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Indian feed, poultry sectors call for corn export ban

India is reportedly considering a ban on corn exports, but industry insiders think this is unlikely because corn is not an "essential" commodity there.

shelled-corn
Photo by Andrea Gantz

In India, high corn prices are driving market forces toward exports, but the nation’s poultry and feed industries want the grain to remain in the country as a feed ingredient.

The government of India is reported to be considering imposing a ban on exports of home-grown corn, according to Economic Times. However, industry insiders think the government is unlikely to impose such a ban. This is based mainly on the fact that corn is not classed as an essential commodity in India.

Nevertheless, the source reports, the Commerce Ministry has received a request from the Ministry of Food Processing Industry to constrain the outgoing trade. Starch manufacturers say the price of this key raw material has been rising as a result of limited market availability.

In the past, India has exported some corn. Generally, Indian-sourced material is higher in price than that from Argentina or Brazil. However, India has exported relatively small quantities, and to other South Asian and Southeast Asian states, such as Bangladesh.

With South American corn soon becoming available in quantity on the global market, the “export window” for Indian grain is expected to be short.

However, market conditions would support Indian trade for a limited period of time. At 21.3 million metric tons (mmt), the kharif (“monsoon”) corn crop in India is only slightly below last season’s 21.8 mmt, and the current rabi season (“winter”) crop looks set to be much higher. As a result, no shortage of corn is forecast in India, despite strong demand from the feed industry and traders.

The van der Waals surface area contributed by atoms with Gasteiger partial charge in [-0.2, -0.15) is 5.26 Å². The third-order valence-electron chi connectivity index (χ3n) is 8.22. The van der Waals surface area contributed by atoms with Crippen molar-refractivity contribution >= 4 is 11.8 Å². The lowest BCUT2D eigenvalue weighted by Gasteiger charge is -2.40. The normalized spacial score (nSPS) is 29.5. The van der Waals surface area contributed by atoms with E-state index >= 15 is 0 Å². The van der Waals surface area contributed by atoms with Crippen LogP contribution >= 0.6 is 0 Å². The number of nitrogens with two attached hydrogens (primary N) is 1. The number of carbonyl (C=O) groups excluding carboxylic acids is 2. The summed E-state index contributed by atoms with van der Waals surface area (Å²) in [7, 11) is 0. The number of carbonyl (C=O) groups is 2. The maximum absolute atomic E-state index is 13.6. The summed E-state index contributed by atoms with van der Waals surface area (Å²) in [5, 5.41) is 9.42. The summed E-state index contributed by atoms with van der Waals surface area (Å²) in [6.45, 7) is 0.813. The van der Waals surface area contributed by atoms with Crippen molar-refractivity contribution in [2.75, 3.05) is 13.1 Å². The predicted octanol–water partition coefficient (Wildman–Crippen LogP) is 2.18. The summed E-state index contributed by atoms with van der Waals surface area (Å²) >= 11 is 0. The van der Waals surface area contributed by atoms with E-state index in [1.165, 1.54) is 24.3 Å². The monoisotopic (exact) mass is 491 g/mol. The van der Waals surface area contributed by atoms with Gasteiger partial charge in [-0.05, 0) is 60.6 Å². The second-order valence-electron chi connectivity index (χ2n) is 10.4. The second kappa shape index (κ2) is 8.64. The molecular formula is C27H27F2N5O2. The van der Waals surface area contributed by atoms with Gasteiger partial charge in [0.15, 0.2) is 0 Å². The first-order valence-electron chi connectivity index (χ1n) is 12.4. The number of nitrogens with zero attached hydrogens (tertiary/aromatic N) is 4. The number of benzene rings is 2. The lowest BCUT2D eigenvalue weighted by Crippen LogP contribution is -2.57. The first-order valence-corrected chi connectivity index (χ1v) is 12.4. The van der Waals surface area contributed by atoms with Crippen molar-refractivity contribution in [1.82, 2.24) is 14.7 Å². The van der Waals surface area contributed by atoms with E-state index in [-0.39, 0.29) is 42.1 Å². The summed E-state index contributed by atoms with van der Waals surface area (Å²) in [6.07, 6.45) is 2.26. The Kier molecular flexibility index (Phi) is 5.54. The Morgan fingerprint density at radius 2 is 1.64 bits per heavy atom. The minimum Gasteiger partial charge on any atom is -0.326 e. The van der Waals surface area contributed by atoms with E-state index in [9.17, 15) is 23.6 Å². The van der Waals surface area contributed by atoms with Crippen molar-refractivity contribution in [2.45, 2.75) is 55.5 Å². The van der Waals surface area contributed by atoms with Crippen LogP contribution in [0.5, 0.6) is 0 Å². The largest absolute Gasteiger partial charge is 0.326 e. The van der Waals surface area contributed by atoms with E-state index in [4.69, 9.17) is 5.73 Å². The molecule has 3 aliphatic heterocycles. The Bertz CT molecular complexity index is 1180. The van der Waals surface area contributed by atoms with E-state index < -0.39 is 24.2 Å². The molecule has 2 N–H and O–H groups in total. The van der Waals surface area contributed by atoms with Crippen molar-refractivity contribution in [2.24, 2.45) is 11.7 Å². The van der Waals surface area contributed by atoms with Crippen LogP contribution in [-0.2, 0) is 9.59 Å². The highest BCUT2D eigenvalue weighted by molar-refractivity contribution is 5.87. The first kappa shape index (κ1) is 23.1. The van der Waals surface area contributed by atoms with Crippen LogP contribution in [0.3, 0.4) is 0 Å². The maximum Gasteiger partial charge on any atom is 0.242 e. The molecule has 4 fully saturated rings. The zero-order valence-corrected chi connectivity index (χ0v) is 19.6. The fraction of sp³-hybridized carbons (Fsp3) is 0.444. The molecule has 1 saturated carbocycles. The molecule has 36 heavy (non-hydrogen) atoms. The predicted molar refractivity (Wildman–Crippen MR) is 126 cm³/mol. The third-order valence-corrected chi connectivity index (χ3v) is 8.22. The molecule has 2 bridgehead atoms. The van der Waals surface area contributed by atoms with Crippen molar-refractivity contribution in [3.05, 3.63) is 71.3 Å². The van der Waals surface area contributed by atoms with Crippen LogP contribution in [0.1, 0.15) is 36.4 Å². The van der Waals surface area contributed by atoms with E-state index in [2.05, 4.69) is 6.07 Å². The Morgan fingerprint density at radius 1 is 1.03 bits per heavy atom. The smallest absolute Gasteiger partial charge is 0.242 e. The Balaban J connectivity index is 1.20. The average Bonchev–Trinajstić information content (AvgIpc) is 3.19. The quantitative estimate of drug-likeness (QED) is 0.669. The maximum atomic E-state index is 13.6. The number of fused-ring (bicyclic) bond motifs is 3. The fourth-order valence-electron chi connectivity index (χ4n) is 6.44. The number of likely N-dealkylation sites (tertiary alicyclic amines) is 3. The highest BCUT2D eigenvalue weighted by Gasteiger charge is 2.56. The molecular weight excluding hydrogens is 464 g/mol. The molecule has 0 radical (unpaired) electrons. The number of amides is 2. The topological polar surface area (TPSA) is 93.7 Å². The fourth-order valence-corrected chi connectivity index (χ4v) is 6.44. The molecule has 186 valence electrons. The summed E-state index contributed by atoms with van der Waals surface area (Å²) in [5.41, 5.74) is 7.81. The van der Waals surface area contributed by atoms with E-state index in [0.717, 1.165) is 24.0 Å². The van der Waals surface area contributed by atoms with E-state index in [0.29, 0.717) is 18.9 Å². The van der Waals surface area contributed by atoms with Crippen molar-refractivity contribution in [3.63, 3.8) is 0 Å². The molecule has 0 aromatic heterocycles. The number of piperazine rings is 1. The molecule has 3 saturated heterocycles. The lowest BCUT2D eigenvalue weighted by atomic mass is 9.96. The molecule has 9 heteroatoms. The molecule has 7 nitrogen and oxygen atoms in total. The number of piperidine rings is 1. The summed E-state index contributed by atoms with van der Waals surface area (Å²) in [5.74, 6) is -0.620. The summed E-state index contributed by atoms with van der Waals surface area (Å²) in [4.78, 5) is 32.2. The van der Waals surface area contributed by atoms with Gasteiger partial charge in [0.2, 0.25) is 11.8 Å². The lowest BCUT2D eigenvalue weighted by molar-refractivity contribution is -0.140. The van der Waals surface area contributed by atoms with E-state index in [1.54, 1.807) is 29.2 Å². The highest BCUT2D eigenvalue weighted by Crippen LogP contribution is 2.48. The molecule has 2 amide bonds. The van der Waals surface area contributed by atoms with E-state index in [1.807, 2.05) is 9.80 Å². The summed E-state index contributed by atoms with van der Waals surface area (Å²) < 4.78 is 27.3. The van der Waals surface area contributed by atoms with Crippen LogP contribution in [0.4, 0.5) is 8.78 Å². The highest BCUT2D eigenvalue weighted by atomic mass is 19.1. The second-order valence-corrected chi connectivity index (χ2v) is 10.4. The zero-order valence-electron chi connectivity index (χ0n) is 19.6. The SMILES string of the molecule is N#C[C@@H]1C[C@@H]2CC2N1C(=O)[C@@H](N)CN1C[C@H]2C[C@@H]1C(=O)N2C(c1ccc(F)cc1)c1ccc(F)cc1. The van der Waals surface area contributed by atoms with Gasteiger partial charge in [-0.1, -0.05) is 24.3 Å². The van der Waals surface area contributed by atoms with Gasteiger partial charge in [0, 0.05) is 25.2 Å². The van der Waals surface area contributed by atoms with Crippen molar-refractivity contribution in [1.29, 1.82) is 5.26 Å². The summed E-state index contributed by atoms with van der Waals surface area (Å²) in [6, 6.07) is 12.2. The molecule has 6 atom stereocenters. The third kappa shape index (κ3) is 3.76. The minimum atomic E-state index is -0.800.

The source reports local corn is trading in India at INR22,250 (US$268.30) per metric ton.

If exports are not limited by the government, prices are forecast to rise to INR23,000 in the short term, and possibly longer term to INR25,000, according to Economic Times.

Poultry sector calls for corn export ban

India’s poultry industry is among those sectors calling for a ban, reported Reuters this week.

According to the chair of the feed manufacturers’ association, corn supplies in the country are limited and, as a result, prices are high. These factors he attributed to exports and to damaging monsoon rains.

In the eastern state of Bihar, corn prices are already INR25,000 per metric ton, he stated. He added that the poultry industry is no longer able to pass on higher costs for poultry meat and eggs to consumers.

Over the course of 2019, India exported 1.9 mmt of corn. This rose to 3.6 mmt last year, and had already amounted to 2.4 mmt for the first nine months of 2022.

Forecasts for India’s corn market

Latest forecasts from the U.S. Department of Agriculture (USDA) Foreign Agricultural Service (FAS) put Indian corn production for the marketing year starting in November 2022 at 32 mmt. This is less than the figure of 33.6 mmt for the year just ended, but higher than 31.6 mmt for the previous 12 months.

FAS expects India’s corn imports to amount to 50,000 metric tons (mt), and exports at 2.4 mmt for the 2022-23 season. Use by the feed sector is forecast at 18.5 mmt — 500,000 mt more than in the previous year.

Bangladesh increases corn production

Driven by rising prices and improved profitability, growers in this South Asian nation have expanded the area planted with corn.

According to The Daily Star recently, output was forecast by the United Nations’ Food and Agriculture Organization (FAO) to reach 4.8 mmt in 2022 — an increase of 2% year-on-year.

Driven by rising prices, domestic corn production is expected to expand, according to the Maize Association of Bangladesh. The planting season ends this month.

The main ingredient of feeds for fish, poultry and other livestock, local prices were up 25% year-on-year at BDT30,000 (US$291) per metric ton at their peak this year. Wholesale and retail prices were reported to be at their highest levels since 2016.

Bangladesh’s annual corn requirements — for feed, human consumption and starch manufacture — are 7-7.5 mmt, the source reports. Most of this quantity goes into poultry feed, where it accounts for 50-60% of the feed volume. Imports to cover the country’s corn demand cost Bangladesh US$660 million, the source reports.

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